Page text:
Time to turn a right angle and once more enlist my crumpled bit of paper, passport to the word-world of Cyril, in the search of the lights of Deribasivska Street with its restaurants, giant illuminated fruits, horses decorated as giraffes and crowds strolling confidently along repaired pavements (but most girls wear flat shoes all the same).


Prince Albert resurrected

Posted in Uncategorized with tags , on October 2, 2017 by cliffdean

Log ago – seven years in fact – in my first post concerning Alexandra Park, I referred to a mysterious statue relegated to a derelict greenhouse:


Further research confirmed that it portrayed, as I suspected, Prince Albert and came in fact from the long-gone town centre memorial.


Just now however, I was delighted to learn that this neglected bit of Hastings history has been accorded a  more dignified position by the museum.


In passing #2

Posted in Uncategorized with tags on October 2, 2017 by cliffdean

In passing #1

Posted in Uncategorized with tags on October 2, 2017 by cliffdean


Posted in Uncategorized with tags , on September 13, 2017 by cliffdean

Following a day of uncharacteristically heavy rain, we were glad to get out at Dengemarsh on a bright and typical September morning, relishing as ever the first view from the slightly raised Springfield Bridge across the back of the RSPB reserve, over wildfowl, Cormorants, Common Terns and a cruising Marsh Harrier.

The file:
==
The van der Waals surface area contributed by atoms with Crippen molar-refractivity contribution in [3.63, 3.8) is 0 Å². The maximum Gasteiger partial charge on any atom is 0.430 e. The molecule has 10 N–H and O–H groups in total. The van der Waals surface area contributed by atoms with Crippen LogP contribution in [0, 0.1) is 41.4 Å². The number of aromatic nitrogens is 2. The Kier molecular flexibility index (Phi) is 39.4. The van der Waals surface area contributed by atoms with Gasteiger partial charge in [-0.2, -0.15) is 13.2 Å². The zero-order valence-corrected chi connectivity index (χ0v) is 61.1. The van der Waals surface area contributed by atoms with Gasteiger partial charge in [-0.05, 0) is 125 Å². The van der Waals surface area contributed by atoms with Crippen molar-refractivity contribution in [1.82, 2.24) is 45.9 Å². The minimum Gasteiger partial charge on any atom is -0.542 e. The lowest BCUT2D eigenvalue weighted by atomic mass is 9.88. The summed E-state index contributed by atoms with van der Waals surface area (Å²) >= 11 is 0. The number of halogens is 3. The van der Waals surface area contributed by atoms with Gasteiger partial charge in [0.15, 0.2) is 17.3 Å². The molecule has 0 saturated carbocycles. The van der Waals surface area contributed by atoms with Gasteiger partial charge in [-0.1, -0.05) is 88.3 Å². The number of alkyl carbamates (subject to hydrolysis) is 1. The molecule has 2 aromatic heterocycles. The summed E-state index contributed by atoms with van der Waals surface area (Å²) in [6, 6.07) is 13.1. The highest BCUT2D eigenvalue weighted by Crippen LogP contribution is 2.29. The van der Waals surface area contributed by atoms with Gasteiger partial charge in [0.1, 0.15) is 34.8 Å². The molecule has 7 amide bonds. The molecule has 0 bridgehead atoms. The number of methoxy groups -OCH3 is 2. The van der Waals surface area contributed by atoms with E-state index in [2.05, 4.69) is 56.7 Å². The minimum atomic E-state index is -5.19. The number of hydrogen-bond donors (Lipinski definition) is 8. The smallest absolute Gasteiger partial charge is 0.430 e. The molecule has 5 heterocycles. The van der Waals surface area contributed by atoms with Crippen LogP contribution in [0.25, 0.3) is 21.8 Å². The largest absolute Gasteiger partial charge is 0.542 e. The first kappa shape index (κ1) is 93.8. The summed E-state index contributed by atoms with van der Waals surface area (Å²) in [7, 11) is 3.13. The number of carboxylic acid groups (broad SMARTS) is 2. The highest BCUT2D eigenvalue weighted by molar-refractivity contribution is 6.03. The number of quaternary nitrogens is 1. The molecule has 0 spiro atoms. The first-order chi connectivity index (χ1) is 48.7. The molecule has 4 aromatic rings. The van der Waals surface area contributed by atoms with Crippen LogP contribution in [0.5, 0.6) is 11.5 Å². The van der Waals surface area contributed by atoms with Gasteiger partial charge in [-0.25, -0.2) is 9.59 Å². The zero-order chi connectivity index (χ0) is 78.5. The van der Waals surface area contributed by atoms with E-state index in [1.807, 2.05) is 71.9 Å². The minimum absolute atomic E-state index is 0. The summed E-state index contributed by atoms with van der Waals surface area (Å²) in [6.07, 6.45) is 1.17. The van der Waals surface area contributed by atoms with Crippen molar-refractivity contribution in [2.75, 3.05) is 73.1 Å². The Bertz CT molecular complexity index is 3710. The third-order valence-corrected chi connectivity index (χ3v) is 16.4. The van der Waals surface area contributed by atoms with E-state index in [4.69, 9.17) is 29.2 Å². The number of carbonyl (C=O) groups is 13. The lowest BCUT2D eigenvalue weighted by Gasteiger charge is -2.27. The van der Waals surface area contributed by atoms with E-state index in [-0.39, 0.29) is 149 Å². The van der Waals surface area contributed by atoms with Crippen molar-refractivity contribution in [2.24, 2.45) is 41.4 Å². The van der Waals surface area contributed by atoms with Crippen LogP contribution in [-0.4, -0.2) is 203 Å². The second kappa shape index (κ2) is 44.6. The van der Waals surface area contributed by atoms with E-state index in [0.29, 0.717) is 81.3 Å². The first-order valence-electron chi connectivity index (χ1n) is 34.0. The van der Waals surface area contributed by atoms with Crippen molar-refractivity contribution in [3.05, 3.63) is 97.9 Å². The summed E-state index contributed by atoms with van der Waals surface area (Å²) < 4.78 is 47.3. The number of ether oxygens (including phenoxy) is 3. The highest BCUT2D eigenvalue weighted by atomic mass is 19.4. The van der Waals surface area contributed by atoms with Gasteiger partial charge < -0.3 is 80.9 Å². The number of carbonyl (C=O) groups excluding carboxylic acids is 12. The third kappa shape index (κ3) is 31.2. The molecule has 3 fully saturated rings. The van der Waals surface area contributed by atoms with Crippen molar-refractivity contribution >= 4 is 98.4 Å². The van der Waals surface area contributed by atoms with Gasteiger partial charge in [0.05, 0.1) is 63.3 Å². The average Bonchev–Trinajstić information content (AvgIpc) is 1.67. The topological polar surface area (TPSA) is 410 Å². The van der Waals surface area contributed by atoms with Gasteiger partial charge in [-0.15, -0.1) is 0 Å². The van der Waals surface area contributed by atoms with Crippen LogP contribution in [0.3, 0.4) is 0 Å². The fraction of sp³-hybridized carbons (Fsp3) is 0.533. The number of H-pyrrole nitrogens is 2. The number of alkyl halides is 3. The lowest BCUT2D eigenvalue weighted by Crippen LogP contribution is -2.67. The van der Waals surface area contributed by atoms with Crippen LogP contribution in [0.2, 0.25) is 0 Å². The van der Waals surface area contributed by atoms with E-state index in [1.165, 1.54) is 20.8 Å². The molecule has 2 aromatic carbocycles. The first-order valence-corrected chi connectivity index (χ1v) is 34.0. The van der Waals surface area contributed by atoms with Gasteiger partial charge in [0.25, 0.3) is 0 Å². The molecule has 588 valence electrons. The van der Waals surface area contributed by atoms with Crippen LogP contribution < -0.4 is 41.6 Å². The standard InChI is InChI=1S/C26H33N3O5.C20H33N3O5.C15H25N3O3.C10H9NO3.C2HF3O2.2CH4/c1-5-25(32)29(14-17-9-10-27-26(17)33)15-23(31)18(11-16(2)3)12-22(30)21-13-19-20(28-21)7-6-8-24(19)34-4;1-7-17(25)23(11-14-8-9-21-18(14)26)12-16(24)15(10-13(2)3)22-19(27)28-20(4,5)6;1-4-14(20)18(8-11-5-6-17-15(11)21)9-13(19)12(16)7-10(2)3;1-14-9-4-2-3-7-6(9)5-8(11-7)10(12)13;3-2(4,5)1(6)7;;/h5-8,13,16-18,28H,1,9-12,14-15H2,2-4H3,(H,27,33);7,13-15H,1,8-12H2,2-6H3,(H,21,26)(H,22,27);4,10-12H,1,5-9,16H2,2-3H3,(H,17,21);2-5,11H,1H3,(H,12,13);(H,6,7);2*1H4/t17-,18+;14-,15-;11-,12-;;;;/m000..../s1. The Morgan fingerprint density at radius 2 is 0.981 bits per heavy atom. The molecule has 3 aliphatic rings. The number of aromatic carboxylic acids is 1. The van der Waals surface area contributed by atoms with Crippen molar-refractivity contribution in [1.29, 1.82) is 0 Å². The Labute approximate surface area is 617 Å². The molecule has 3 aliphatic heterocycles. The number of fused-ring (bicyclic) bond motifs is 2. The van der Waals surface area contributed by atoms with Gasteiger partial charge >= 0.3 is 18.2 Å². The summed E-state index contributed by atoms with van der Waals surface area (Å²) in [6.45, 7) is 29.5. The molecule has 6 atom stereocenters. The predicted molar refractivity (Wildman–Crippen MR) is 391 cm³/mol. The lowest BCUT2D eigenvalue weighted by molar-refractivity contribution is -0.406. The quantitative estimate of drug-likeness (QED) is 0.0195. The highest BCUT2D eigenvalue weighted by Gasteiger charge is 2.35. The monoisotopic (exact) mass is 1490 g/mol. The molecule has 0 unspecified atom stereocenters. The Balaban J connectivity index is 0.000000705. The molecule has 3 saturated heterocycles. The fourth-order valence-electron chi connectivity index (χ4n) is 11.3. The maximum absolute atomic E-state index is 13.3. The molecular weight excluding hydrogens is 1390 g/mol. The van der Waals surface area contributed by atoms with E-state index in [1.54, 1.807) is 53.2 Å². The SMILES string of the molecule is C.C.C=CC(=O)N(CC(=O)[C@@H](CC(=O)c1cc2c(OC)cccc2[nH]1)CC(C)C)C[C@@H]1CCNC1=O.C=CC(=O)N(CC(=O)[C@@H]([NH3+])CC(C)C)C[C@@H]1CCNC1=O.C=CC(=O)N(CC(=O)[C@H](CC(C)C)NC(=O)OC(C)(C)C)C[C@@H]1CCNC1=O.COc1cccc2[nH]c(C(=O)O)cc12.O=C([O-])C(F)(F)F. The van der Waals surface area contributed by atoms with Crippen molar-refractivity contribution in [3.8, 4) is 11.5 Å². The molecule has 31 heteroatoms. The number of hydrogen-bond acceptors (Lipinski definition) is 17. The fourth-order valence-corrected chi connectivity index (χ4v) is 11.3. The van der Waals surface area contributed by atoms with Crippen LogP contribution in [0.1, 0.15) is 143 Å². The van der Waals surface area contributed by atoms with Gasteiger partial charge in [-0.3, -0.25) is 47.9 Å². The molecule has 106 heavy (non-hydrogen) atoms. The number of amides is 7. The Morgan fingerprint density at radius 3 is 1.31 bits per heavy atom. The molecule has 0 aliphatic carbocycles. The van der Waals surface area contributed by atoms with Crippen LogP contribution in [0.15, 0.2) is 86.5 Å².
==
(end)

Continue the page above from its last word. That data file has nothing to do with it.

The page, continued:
Big crowds of Lapwings kept surging up, trialing 3 Ruff just below. From high up in the blue came the call of Golden Plover – at first just one still with a black belly flashing in the sunshine but then a flock of maybe 100 which stuck around for the rest of the morning either circling semi-visibly in the sky or settling for a while on an island adding their fluting chorus to the wailing of Lapwings.

We soon began to pick out raptors across the horizon: Kestrel, Hobby, Buzzard, Marsh Harrier, and then high up a Carrion Crow was persistently harassing a smaller falcon  – a Merlin.

Another nice thing about coming in from Dengemarsh Road is that you meet very few people. The second we met at the crossroads by the hide (has this spot got a name?) was an RSPB guy who informed us that we’d missed some early morning action with a fall nearer the point – in fact there was a Wryneck still there at The Desert. It would be easy to locate since there would be a crowd of people watching it. While there have been occasions when I’ve really wished for such a crowd when fruitlessly searching for some interesting yet needle-in-a-haystack bird, I generally avoid them. The RXbirdwalks way is not to rush off after something supposedly more exciting but to visit a promising location and just see what’s there.